اهمیت ارزش واقعی شکل و وزن در اختلال پرخوری افراطی
|کد مقاله||سال انتشار||مقاله انگلیسی||ترجمه فارسی||تعداد کلمات|
|31440||2010||7 صفحه PDF||سفارش دهید||محاسبه نشده|
Publisher : Elsevier - Science Direct (الزویر - ساینس دایرکت)
Journal : Behaviour Research and Therapy, Volume 48, Issue 3, March 2010, Pages 187–193
As publication of DSM-V draws near, research is needed to validate the diagnostic scheme for binge eating disorder (BED). Shape and weight overvaluation has stimulated considerable debate in this regard, given associations with psychosocial impairment and poor treatment outcome in BED. This study sought to further explore the convergent validity and diagnostic specificity of shape and weight overvaluation in BED. A total of 160 women with BED, and 108 women with non-eating disordered psychiatric disorders were recruited from the community. Women with BED were classified as more or less severe based on a global measure of eating-related psychopathology; subsequent receiver operating characteristics analysis determined that a threshold of at least “moderate” overvaluation best predicted membership into a more severe group. BED participants with threshold overvaluation exhibited poorer psychosocial functioning than those with subthreshold overvaluation, as well as participants with other psychiatric disorders. Discriminant function analysis revealed that threshold overvaluation predicted a diagnosis of BED versus other psychiatric disorder with 67.7% accuracy. Results suggest that shape and weight overvaluation is a useful diagnostic specifier in BED. Continued research is warranted to examine its predictive validity in natural course and treatment outcome studies.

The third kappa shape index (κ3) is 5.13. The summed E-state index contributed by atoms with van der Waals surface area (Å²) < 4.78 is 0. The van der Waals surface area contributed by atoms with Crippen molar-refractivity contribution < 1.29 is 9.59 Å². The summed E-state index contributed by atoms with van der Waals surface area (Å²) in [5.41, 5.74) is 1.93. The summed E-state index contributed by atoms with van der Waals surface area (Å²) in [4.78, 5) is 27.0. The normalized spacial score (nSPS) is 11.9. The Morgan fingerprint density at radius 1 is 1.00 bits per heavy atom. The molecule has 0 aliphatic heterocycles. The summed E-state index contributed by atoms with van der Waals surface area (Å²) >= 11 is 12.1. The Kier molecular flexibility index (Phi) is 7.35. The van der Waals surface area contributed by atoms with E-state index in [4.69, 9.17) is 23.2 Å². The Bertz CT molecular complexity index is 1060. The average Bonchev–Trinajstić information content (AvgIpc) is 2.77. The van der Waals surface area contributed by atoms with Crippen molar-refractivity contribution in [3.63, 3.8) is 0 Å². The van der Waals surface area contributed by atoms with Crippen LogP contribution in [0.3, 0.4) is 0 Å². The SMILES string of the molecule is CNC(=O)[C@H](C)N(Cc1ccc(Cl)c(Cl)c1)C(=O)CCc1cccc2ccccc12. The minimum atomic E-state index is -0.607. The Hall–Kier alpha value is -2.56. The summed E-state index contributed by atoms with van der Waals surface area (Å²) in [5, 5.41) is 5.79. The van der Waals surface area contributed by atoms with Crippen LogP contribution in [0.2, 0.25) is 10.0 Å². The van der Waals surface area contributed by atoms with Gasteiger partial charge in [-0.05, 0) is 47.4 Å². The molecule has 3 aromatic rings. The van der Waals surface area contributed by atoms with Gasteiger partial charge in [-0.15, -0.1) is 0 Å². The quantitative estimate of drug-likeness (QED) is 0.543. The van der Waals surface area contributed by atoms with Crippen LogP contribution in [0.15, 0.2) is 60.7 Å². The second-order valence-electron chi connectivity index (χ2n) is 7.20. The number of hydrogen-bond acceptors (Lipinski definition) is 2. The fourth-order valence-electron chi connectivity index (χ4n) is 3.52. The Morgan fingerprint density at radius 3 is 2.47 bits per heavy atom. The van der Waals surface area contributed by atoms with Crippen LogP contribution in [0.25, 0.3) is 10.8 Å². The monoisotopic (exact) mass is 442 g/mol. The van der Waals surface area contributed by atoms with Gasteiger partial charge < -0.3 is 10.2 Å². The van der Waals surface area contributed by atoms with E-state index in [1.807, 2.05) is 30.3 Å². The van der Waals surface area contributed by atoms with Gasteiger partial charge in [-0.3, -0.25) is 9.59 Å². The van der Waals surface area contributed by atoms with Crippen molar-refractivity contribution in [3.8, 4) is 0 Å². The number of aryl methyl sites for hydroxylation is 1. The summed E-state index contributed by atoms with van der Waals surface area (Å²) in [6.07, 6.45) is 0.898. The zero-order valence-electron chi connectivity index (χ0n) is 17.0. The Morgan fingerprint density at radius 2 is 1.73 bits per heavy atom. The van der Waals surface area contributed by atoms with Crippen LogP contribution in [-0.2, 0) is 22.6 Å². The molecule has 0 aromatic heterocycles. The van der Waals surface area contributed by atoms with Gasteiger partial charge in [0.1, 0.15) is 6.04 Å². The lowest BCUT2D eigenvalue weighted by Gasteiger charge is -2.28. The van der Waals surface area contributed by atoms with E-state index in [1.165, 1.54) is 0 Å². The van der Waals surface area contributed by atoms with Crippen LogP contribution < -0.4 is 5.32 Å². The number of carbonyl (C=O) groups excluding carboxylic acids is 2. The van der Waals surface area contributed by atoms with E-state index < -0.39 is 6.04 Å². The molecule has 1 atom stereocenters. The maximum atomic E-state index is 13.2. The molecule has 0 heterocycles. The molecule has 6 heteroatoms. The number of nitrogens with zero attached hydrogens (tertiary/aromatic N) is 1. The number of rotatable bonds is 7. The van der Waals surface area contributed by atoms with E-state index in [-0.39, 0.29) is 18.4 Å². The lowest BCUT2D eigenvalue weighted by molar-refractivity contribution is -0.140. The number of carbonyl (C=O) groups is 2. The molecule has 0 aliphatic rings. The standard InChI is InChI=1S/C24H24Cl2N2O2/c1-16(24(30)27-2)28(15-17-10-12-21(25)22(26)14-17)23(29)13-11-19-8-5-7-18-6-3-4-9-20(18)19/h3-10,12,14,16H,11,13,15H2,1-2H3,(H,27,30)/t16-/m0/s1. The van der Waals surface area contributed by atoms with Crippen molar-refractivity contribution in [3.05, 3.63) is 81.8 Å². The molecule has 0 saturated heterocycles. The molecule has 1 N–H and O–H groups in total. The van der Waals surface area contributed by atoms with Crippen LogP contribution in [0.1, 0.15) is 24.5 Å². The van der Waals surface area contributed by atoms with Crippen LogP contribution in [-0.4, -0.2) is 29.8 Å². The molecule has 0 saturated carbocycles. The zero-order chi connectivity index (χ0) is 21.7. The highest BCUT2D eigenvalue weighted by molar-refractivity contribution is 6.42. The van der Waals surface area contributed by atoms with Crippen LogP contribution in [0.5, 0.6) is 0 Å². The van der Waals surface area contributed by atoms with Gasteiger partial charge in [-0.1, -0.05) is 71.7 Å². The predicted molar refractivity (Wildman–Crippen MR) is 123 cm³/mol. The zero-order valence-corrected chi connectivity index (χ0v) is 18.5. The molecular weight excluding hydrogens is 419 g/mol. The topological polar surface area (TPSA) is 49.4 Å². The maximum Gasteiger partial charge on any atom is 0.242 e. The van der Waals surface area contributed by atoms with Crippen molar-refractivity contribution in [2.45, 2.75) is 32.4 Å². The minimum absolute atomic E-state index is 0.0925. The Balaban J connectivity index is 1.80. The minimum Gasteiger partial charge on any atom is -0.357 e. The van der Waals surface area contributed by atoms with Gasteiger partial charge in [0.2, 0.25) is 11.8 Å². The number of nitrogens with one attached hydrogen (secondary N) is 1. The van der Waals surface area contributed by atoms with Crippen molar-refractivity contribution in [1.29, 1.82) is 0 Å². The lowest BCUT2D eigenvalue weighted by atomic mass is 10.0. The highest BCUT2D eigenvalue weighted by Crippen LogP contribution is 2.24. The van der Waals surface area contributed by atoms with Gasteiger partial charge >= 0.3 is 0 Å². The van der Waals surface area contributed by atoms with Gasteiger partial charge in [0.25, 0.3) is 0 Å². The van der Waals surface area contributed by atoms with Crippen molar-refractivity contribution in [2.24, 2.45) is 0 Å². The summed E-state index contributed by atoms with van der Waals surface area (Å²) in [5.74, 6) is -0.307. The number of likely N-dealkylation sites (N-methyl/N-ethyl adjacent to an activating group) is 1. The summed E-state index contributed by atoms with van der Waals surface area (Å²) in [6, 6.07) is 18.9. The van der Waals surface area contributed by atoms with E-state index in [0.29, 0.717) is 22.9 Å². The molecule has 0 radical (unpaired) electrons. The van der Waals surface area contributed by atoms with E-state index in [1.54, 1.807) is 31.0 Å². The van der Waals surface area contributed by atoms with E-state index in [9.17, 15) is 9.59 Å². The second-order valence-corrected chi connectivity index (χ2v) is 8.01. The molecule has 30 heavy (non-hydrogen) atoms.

Binge eating disorder (BED) is currently included in the DSM-IV-TR as a provisional diagnosis requiring further study (American Psychiatric Association, 2000). With the impending publication of DSM-V, several questions regarding the validity of BED and its diagnostic criteria remain (Latner and Clyne, 2008, Wilfley et al., 2007 and Wonderlich et al., in press). In particular, it has been suggested that overvaluation of shape and weight be included in BED's diagnostic scheme in DSM-V, given evidence that it reliably predicts elevated levels of psychosocial impairment (Grilo et al., 2008, Grilo et al., 2009, Grilo et al., in press, Hrabosky et al., 2007, Latner and Clyne, 2008 and Mond et al., 2007). Further research is needed to establish the clinical utility of this construct in adults with BED. Overvaluation of shape and weight denotes the undue importance of shape and weight in one's scheme for self-evaluation (Fairburn, 2008). According to schema theory (Waller, Ohanian, Meyer, & Osman, 2000) and the cognitive behavioral model of eating disorders (Fairburn, 2008), shape and weight overvaluation refers to higher-order cognitive content reflecting core negative beliefs about the self (e.g., low self-esteem) that may manifest itself through automatic negative thoughts or dysfunctional assumptions regarding shape and weight. In contrast to body dissatisfaction, which may be contingent upon mood or current body size, and shape and weight concerns, which broadly encompass many aspects of shape- and weight-related attitudes, overvaluation of shape and weight represents a stable construct that is resistant to change (Cooper and Fairburn, 1993 and Fairburn, 2008). Indeed, shape and weight overvaluation appears to be more closely related to changes in self-esteem over time, as compared to fluctuations in depressive symptoms (Cooper and Fairburn, 1993 and Masheb and Grilo, 2003), and is at least partially responsible for persistence in bulimic symptoms over time (Fairburn et al., 2003). Given evidence that it is typically present in individuals with eating disorders, regardless of diagnostic group (Fairburn, Cooper, & Shafran, 2003), and appears to be of critical importance in maintaining these disorders (Fairburn et al., 1993 and Fairburn et al., 2003), shape and weight overvaluation is considered by some, but not all (Slade, 1982 and Waller, 2008), investigators to mark the “core psychopathology” of eating disorders (Cooper and Fairburn, 1993, Fairburn, 2008 and Fairburn and Garner, 1986). As such, shape and weight overvaluation is currently a diagnostic criterion for both AN (i.e., “undue influence of body shape and weight on self-evaluation”) and BN (i.e., “self-evaluation [that is] unduly influence by body shape and weight”; American Psychiatric Association, 2000). While recognized as a feature of BN even before the publication of DSM-III (Russell, 1979), it was not until DSM-III-R that a construct approximating overvaluation of shape and weight (i.e., “persistent overconcern with body shape and weight”) was included as a diagnostic criterion for BN (American Psychiatric Association, 1987). DSM-IV's later refinement of this criterion to the more stringent overvaluation of shape and weight criterion purportedly reflects that the “critical disturbance is the undue influence of body shape and weight on self-esteem” ( Walsh, 1992). Indeed, this distinction is supported by evidence that overvaluation of shape and weight discriminates individuals with eating disorders from healthy controls ( Goldfein et al., 2000 and McFarlane et al., 2001), whereas body dissatisfaction and shape and weight concerns are less discriminating ( Garfinkel et al., 1992 and Hadigan and Walsh, 1991). Although BED is a relatively new diagnostic entity, a great deal of empirical work has already focused on the nature of body image disturbance in BED. Individuals with BED report levels of shape and weight concerns that are commensurate to individuals with AN and BN, and significantly higher than both normal-weight and overweight individuals without eating disorders (Eldredge and Agras, 1996, Masheb and Grilo, 2000, Striegel-Moore et al., 2001, Striegel-Moore, Dohm et al., 2000, Striegel-Moore, Wilfley, et al., 2000 and Wilfley et al., 1997). These findings have stimulated research into the utility of including overvaluation of shape and weight in the diagnostic scheme for BED, either as an individual criterion or as a diagnostic specifier (i.e., a sub-category within a diagnosis that assists with treatment matching and/or prediction of treatment outcome). Several studies have documented that overvaluation of shape and weight among individuals with BED is associated with increased psychosocial impairment, including eating-related and general psychopathology, functional impairments, and decrements in quality of life (Grilo et al., 2008, Grilo et al., 2009, Grilo et al., in press, Hrabosky et al., 2007 and Mond et al., 2007), as well as treatment-seeking behavior and poorer treatment response on some measures of outcome (Masheb & Grilo, 2008). Taken together, these findings suggest that overvaluation of shape and weight is a clinically relevant construct associated with elevated impairment and distress in BED. According to research convention, overvaluation of shape and weight is considered to be clinically significant when shape and weight are at least moderately important in one's scheme for self-evaluation (Fairburn & Cooper, 1993). However, no research to date has validated the use of this threshold value, relative to other threshold values, among individuals with eating disorders. Several studies have demonstrated that individuals with full-syndrome and subclinical eating disorders are indistinguishable on measures of impairment and distress (Crow et al., 2002, Fairburn et al., 2007, Striegel-Moore, Dohm et al., 2000 and Striegel-Moore et al., 1998); expounding on these findings, it is possible that even less extreme overvaluation of shape and weight may nevertheless be associated with psychopathology and decrements in quality of life. If shape and weight overvaluation is to be included among BED's diagnostic criteria, it will be necessary to establish a threshold rating on this construct that is clinically meaningful and provides useful diagnostic information. The purpose of the current study is to further examine the utility of including overvaluation of shape and weight in the diagnostic scheme for BED. Specific aims are to: 1) determine a threshold value of shape and weight overvaluation that is predictive of a more severe psychological profile in BED; 2) compare BED participants with threshold shape and weight overvaluation, BED participants with subthreshold overvaluation, and participants with other psychiatric disorders on measures of psychosocial and interpersonal functioning, and healthcare usage; and 3) examine how well the threshold value discriminates between women with BED and those with other psychiatric disorders.